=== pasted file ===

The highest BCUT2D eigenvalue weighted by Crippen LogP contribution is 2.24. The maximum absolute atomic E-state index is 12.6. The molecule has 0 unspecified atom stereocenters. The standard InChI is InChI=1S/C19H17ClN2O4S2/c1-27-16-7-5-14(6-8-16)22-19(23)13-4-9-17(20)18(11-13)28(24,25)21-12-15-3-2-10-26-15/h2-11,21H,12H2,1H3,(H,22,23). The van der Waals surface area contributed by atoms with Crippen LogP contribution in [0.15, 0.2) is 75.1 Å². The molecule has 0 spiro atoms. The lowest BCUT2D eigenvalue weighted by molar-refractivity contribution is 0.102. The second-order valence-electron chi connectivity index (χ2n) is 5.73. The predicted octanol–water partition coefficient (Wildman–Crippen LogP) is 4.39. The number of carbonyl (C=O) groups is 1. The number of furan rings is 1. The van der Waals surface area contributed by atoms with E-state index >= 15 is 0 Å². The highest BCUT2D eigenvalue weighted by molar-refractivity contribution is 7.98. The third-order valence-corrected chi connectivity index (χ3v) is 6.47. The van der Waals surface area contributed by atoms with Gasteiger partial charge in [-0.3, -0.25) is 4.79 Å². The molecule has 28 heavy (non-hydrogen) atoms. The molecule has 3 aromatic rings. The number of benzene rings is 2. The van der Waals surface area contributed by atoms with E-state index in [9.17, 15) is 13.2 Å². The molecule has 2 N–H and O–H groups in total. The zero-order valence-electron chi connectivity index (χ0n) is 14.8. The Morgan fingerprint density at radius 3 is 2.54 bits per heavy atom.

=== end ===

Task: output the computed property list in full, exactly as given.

The highest BCUT2D eigenvalue weighted by Crippen LogP contribution is 2.24. The maximum absolute atomic E-state index is 12.6. The molecule has 0 unspecified atom stereocenters. The standard InChI is InChI=1S/C19H17ClN2O4S2/c1-27-16-7-5-14(6-8-16)22-19(23)13-4-9-17(20)18(11-13)28(24,25)21-12-15-3-2-10-26-15/h2-11,21H,12H2,1H3,(H,22,23). The van der Waals surface area contributed by atoms with Crippen LogP contribution in [0.15, 0.2) is 75.1 Å². The molecule has 0 spiro atoms. The lowest BCUT2D eigenvalue weighted by molar-refractivity contribution is 0.102. The second-order valence-electron chi connectivity index (χ2n) is 5.73. The predicted octanol–water partition coefficient (Wildman–Crippen LogP) is 4.39. The number of carbonyl (C=O) groups is 1. The number of furan rings is 1. The van der Waals surface area contributed by atoms with E-state index >= 15 is 0 Å². The highest BCUT2D eigenvalue weighted by molar-refractivity contribution is 7.98. The third-order valence-corrected chi connectivity index (χ3v) is 6.47. The van der Waals surface area contributed by atoms with Gasteiger partial charge in [-0.3, -0.25) is 4.79 Å². The molecule has 28 heavy (non-hydrogen) atoms. The molecule has 3 aromatic rings. The number of benzene rings is 2. The van der Waals surface area contributed by atoms with E-state index in [9.17, 15) is 13.2 Å². The molecule has 2 N–H and O–H groups in total. The zero-order valence-electron chi connectivity index (χ0n) is 14.8. The Morgan fingerprint density at radius 3 is 2.54 bits per heavy atom.